Like any good son, Discovery astronaut Charles Camarda called home just before launch to express his love.
“I told him: ‘I love you too, but be careful,’” said his 80-year-old mother, Ray Camarda. “What else would a mother say? It was like he was going to cross the street alone for the first time.”
The 53-year-old astronaut is one of seven aboard Discovery, which thundered into orbit Tuesday in the first shuttle flight since the Columbia disaster 2½ years ago. Adding to his mother’s tension was NASA’s decision to suspend further shuttle flights after a piece of foam insulation fell during liftoff.
“I’m an old-fashioned Italian mom,” Ray Camarda said. “I have everybody in the world praying for him.”
She and her husband, Jack, a retired butcher, stay glued to the television set watching the NASA channel at their home in the borough of Queens, monitoring every moment of Discovery’s trip.
On Thursday, their son beamed home a surprise message to his father. “Hi Dad,” he scribbled on a paper held up for the onboard cameras.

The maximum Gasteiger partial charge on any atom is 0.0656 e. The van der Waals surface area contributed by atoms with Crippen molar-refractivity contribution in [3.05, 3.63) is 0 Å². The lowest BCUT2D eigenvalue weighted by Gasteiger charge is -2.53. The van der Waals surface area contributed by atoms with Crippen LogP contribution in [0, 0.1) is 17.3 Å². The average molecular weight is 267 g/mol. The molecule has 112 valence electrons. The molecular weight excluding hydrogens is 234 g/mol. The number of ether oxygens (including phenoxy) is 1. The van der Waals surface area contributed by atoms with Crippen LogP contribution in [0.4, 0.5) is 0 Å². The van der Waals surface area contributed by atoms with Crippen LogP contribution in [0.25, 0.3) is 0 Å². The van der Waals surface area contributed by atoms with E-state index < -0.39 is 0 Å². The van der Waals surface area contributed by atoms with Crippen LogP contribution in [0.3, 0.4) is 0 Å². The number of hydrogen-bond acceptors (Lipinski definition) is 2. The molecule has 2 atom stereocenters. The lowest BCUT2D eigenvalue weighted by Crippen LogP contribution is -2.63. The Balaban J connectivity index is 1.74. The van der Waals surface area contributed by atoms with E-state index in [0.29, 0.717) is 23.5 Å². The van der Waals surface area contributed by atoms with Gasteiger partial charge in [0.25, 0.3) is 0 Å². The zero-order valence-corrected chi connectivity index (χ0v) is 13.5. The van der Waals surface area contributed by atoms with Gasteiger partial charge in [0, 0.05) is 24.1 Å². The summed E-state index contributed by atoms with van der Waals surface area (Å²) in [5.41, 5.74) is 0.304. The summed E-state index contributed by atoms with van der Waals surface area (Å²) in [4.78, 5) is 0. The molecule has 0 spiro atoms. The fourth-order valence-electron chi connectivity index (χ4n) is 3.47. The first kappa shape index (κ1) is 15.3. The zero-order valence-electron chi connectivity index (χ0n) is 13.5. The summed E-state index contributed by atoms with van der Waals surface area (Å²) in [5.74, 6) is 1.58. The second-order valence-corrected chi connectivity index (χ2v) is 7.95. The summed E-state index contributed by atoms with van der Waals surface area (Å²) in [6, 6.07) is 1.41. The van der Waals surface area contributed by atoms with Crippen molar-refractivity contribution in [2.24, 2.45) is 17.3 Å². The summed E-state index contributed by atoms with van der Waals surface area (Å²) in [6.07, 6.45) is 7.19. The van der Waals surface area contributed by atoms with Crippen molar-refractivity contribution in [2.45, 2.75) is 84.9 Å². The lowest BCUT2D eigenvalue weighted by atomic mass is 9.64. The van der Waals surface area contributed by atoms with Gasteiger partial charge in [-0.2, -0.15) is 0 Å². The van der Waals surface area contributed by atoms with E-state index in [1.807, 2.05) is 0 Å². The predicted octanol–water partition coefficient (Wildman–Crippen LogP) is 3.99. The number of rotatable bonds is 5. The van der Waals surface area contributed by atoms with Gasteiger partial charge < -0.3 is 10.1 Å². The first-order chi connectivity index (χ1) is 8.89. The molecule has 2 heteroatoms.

Before liftoff, Camarda said his daughter, three stepchildren and wife don’t frighten as easily as his mother — who he said might need Valium to get through.
He holds a doctorate in aerospace engineering and is one of the oldest first-time space fliers ever. But he was hooked on space from about the age of 7, his mother said. His uncle took the youngster to work with him one day to the Grumman plant on Long Island, where the first lunar landing craft was made.
“He came home all excited and said, ‘That’s what I am going to do. I am going to go up in a rocket,”’ his mother recalled. “I just said, ’Sure honey, anything you want.”